WEBSITE DESIGN & ONLINE MARKETING

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The 1 reason website designs fail (& how to fix it)

Written by Hamish Braddick on May 2nd, 2011.      0 comments

(This presentation requires Flash, if you don't have it, you can download Flash here. View other presentations from Zeald)
Firstly, it's important to understand that the success of any website is measured by the results that it achieves.
 

What do we mean by website results?

When visitors of our website complete the actions we want them to complete - i.e., more sales, more enquiries, more bookings, more business and more customers.

So how do we get more visitors to take action on our website?

There are 5 factors to work on...
  1. Find visitors who are motivated - this will happen if the promotion is relevant, i.e., it's attracting the right kind of people to our website

  2. Convey the value proposition - the website needs to communicate this aspect quickly and clearly

  3. Reduce friction - make it easy for the visitor to navigate around the website and complete the website goals smoothly (for example, long or unnecessary forms can lose visitors).

  4. Relieve anxiety - get  the visitors to trust you so they are willing to do business with you

  5. Create incentive - offer something to prompt action (putting a time frame on it can also create urgency)

But....... the one thing that most websites ignore and the one thing that can make the most difference (from our experience) is a value proposition conveyed clearly and concisely!

What do we mean by value proposition?

When anyone visits a website, they have 2 questions in their mind....
  1. What? What is this about? What can I do, buy or get here?

  2. Why? Why should I be interested? Why should I continue?

Marketing Experiments study shows that if your website can't answer these 2 questions in about 3 seconds, visitors are less likely to take action.

Therefore, in the first 3 seconds, the top part of the page needs to tell the visitor why they should stay here to look for the solution..... rather than look somewhere else.

The order is important

Not only does the page need to answer these 2 questions, but it's important that the questions are answered in the correct order.

Our tendency is to rush into 'why' before we have answered 'what'. For example, it's no use describing the unique flavour if I don't even know that you sell ice cream.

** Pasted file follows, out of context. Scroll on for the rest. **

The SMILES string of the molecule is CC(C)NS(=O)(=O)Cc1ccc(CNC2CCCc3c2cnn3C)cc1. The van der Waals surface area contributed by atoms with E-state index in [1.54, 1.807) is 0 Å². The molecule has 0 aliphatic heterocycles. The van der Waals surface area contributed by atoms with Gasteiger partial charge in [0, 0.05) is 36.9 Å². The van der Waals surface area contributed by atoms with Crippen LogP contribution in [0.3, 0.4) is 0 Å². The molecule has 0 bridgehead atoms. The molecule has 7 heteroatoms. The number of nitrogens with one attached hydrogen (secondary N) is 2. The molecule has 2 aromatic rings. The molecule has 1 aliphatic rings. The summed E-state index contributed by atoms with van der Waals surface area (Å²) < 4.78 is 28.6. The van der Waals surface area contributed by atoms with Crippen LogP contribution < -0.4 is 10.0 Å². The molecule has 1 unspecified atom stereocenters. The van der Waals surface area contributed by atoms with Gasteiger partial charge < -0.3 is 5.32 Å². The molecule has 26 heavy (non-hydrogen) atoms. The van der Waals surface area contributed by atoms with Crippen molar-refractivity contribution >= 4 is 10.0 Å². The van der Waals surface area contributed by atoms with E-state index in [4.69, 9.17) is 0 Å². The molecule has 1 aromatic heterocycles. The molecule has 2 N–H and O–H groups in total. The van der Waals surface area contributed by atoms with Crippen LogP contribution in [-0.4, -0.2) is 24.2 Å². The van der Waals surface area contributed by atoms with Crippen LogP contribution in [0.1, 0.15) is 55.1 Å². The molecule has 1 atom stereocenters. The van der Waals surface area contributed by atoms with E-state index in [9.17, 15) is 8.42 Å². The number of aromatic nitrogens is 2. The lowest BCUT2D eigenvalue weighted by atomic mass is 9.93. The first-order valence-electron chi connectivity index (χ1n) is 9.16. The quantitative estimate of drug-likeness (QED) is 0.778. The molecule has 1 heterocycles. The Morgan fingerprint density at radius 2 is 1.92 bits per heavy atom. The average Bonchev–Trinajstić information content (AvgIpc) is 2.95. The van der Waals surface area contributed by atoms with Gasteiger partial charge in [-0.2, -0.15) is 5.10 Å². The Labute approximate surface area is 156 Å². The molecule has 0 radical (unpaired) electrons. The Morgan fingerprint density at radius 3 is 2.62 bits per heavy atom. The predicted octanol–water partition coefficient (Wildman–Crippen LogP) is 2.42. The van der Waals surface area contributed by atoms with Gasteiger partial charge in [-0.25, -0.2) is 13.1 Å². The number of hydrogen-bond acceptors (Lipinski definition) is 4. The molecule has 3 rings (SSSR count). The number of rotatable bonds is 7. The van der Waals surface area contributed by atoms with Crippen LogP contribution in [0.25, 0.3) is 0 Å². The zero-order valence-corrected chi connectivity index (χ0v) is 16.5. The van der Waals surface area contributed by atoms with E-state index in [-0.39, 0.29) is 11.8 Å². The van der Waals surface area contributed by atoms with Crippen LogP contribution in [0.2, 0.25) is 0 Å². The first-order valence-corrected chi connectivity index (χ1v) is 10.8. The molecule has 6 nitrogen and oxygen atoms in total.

Otherwise you create confusion..... & confusion creates mental resistance.

How does design fit in?

The visitor must be interested, understand and believe the message and design is the art of presenting that message.

Great website design will communicate the message...
  • Clearly
  • Concisely
  • Quickly

How can design do this?

Using an eye path

Design controls what the visitor sees 1st, 2nd, 3rd and 4th. There are 6 ways to control this...

  1. Size
  2. Colour
  3. Shape
  4. Motion
  5. Depth
  6. Position

We use these methods to emphasise one thing over another - we create a visual hierarchy to control what the visitor sees 1st, 2nd, 3rd & 4th.

Let's see that in practice....

  1. Present the message in a linear format so that the visitors' thoughts come in the right order. Their eyes should travel from top left down to the center through the headline and vertically down the page.

  2. Incorporate the value proposition in the opening headline. If the visitor reads anything on the page, you can guarantee that it will be the opening headline.

  3. Make the message short and sharp. Get straight to the point - provide just enough reason for the visitor to continue with the next step.

  4. Break content into headings and sub-headings - Use bullets or icons such as a 'tick' to break up text and draw the eye

  5. Use large text for important words

  6. Remove clutter

  7. Reduce distractions - Remove, separate, tone down 'related content' so it does not distract from the primary message

  8. Convey the message with images - take care not to confuse or distract with irrelevant images

  9. Tell the story with case studies & testimonials - convey your value proposition through a story and build trust and credibility

  10. Convey your message with your 'call to action' - let the visitor know exactly what you want them to do next

  11. Use white space - to reduce clutter and make the message easy to read. Think of it like a 'pause for effect'

  12. Use depth - depth can be used to separate and emphasise content. Textures and drop shadows create the illusion of depth

And finally... our golden rules

  1.  'Quirky no worky' :-)

  2. And always remember to measure, review and improve for continual progress and improvement on your website results.

It is easy to design a good looking website. A good web designer will create a website design that is unique, reflects the brand and builds instant trust with the visitor.

It is hard to design a website that generates results. It takes an expert designer to create a website that presents the right information, in the right way so it achieves your business goals.

Contact us for your website needs

 

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Zeald was formed in 2001 by three young guys from the small New Zealand town of Mangawhai Heads. Now, Zeald is the largest website design and digital marketing agency in New Zealand and has recently made moves into Australia. This is the Zeald story …

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